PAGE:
Parallels with William Lanouette's Work





Editor: The following parallels were compiled by William Lanouette.

Comparison of Brian VanDeMark's Pandora's Keepers (PK) (Little, Brown, 2003) with William Lanouette's Genius in the Shadows: A Biography of Leo Szilard, The Man Behind the Bomb (GS) (Scribners 1992, University of Chicago Press 1994) and "The Odd Couple and the Bomb" (SA)
(Scientific American November 2000, 104-9).

...and drove through Harlem, across the new Triborough Bridge, and past the World's Fair grounds to Long Island. (PK 42)...the car sped through Harlem, across the new Triborough Bridge, and past the glittering World's Fair grounds. (GS xv)
...he was confronted by angry students at the university who shouted, "You can't study here. You're a Jew!" (PK 18)...on the main building's front steps they [Leo and Bela Szilard] were stopped by more than a dozen students. "You can't study here," one shouted. "You're Jews." (GS 49)
This close call so frightened Szilard that he kept two suitcases packed and close at hand wherever he lived for the rest of his life. (PK 19)This close call so frightened Szilard that anxiety about his personal safety endured for the rest of his life. From then on, he always kept two bags packed. (GS 116)
...one neutron would release two, which would each strike a nucleus to release four, and so on. In millionths of a second, billions of atoms would split. (PK 20)One neutron would release 2, which would each strike an atomic nucleus to release 4. These would each strike a nucleus, releasing 8, then 16, 32, 64, 128 and so on. In millionths of a second, billions of atoms would split, and as they tore apart, the energy that held them together would be released. (GS 134-5)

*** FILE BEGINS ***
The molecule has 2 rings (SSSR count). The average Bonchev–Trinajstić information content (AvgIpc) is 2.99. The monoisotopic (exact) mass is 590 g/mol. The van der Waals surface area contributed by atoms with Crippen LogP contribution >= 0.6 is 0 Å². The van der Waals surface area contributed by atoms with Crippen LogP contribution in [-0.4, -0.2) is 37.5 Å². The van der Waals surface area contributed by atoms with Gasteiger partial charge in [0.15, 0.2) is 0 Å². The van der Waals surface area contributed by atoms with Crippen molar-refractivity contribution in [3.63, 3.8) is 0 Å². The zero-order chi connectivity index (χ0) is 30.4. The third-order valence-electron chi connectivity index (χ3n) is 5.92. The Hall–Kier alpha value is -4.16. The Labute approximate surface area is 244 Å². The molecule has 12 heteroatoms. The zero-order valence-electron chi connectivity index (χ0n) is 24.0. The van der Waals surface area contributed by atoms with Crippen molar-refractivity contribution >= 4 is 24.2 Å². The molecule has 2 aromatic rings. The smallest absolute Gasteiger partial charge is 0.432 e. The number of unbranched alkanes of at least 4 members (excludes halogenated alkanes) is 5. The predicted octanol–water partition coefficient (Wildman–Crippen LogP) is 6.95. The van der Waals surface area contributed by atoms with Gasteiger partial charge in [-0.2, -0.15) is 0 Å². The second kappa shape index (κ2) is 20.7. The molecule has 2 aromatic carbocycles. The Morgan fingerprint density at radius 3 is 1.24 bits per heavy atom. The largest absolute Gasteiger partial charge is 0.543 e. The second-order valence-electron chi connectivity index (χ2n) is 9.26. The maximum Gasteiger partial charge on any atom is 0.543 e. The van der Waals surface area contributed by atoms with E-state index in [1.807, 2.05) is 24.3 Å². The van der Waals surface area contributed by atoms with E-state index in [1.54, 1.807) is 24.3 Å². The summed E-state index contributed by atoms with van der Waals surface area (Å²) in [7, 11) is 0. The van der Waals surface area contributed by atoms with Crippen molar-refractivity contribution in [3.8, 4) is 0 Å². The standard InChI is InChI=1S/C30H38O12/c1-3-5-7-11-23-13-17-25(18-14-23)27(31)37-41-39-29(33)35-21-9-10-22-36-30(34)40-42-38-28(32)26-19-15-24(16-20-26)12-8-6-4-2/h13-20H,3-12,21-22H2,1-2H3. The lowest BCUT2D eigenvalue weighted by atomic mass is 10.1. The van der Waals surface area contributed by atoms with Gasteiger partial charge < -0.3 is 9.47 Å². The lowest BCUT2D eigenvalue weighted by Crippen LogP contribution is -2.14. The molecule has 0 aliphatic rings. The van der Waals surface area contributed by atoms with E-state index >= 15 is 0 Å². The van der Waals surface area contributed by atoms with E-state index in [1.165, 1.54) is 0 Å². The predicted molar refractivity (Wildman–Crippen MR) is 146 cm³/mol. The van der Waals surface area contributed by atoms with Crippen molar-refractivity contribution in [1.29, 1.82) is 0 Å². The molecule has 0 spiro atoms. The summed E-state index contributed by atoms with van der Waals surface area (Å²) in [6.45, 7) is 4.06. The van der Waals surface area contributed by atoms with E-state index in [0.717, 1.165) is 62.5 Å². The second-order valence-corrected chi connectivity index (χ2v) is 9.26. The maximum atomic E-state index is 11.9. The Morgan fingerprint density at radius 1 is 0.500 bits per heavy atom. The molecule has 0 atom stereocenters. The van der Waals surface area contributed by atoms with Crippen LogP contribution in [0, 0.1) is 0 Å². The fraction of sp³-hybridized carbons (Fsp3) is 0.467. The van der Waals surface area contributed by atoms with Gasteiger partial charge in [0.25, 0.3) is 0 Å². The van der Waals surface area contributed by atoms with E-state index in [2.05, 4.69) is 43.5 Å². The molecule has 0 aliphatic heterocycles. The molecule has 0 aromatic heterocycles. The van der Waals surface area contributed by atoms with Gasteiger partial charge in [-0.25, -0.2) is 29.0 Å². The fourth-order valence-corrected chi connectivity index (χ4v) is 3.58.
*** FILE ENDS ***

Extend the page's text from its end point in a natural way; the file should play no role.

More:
Suddenly the H.G. Wells novel he had read the year before took on grave new meaning. (PK 20)Suddenly the H.G. Wells novel he had read a year before had a grave new meaning. (GS 134)
They were the two physicists in the world best able to advance the research that would lead to the atomic bomb. (PK 24)In 1938, Fermi had chosen Columbia from among six American universities, so his fateful meeting with Szilard that January brought together the two scientists in the world best able to advance the research that would produce nuclear power and nuclear bombs. (GS 176)
Szilard had corresponded with Fermi about neutron experiments since 1936, so the two men had much to talk about when they met, by accident, in the hotel lobby one morning. (PK 24)Szilard had corresponded with Fermi since 1936, trying to interest him in experiments and control schemes for their nuclear patents, so the two physicists had much to talk about when they met, by accident, in the lobby of the King's Crown... (GS 175)
As a result, most Columbia physicists looked upon Szilard as an inconvenient visitor who poked around the department and showed up unannounced in the lab to pester and offer unwanted advice. (PK 25)...Szilard was just an unemployed visitor who poked around the department. There Szilard would appear unannounced in the laboratories, ask questions, make suggestions, then disappear.
(GS 176)
Szilard made intuitive leaps from Point A to Point D, whereas Fermi never moved from Point A to Point B until he knew all he could about A - and had reasonable assurances about B. (PK 32)Bernard T. Feld, who became Szilard's research assistant at Columbia, characterized their differences this way: "Fermi would not go from point A to point B until he knew all that he could about A and had reasonable assurances about B. Szilard would jump from point A to point D, then wonder why you were wasting your time with B and C." (GS 181-2 based on a Feld interview)